Lessons from The Richest Man in Babylon

Lessons from The Richest Man in Babylon

Nov 25, 2016

Sometime in the early 1980’s, when I was first married, I was given a pamphlet from a teller at my bank. The booklet made an impression on me as it revealed the secrets to accumulating wealth. Recently, while searching for a book on Amazon, I learned that the Richest Man In Babylon pamphlet was actually part of a book written in 1926 by George Samuel Clason. The parables in this book are worth repeating over again. The 8 financial lessons should be rules to live by, no matter what you earn, profession you are in or your current stage in life.

  1. Pay ourselves first. Pay yourself 10% of all you earn. You cannot accumulate wealth unless you save first and pay everything else after you save for yourself.
  2. Control your expenses. Live below your means. The best advice to becoming wealthy is to keep expenditures down even when earnings increase. I recall when we were purchasing our current home almost 30 years ago. The realtor asked me why we were looking at homes in the $100,000 range when we could afford a $150,000 home. I told the realtor that I had already calculated our budget and we were buying a home that had monthly mortgage, insurance, and tax payments within my budget, not someone else’s budget. 
  3. Make your money work for you. Invest so that you can take advantage of compounding interest. Don’t spend the earnings, but put them to work too. 
  4. Guard your treasures from loss. Protect your wealth and earning power from losses with insurance. Guard your family from loss of your earnings. Everyone should have an emergency fund so that you do not have to spend funds from your investment accounts for what should be normal replacement or repair.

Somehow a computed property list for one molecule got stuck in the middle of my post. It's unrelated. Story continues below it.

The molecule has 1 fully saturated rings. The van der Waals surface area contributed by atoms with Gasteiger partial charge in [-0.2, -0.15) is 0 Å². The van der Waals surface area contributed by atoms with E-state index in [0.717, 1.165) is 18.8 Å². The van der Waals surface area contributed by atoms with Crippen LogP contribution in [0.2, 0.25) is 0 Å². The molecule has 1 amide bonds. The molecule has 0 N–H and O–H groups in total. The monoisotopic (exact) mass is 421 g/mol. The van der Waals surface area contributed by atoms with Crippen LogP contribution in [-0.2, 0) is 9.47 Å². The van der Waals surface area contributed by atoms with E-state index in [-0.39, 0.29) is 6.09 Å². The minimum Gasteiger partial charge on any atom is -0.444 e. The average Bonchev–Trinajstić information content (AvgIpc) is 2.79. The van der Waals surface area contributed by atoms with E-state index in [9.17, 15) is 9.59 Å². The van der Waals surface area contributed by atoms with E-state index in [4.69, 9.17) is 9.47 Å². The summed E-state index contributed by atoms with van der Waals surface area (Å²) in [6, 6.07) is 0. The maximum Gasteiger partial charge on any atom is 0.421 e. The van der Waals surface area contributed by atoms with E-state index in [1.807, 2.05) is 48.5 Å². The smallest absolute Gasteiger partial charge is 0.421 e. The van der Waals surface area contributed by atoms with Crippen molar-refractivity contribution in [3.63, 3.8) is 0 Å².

5. Make your dwelling a profitable investment. One should own their own home rather than renting because then money can be invested in the home or invested in other things rather than handed over to the landlord. 
  6. Insure a future income. Invest for retirement and your family’s well-being after your passing.
  7. Invest in yourself to increase your ability to earn. A college education is one of the best investments you can make. College is not a requirement to be successful, but it opens the door to greater possibilities. Becoming wiser and better at our profession doesn’t happen overnight or without some time, energy, and sacrifice.
  8. Know where you are and where you are going. Set goals. Track your wealth. You cannot manage what you do not measure. Keep good records that are accessible to your family.

This book, though written in 1926, still portrays stories that are commonsensical and applicable to today’s financial environment. These rules for creating, growing, and retaining wealth are timeless and true.



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Category: Financial

Julie Cole

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CFP®, FLMI, Annuity Product Manager


Lessons from The Richest Man in Babylon

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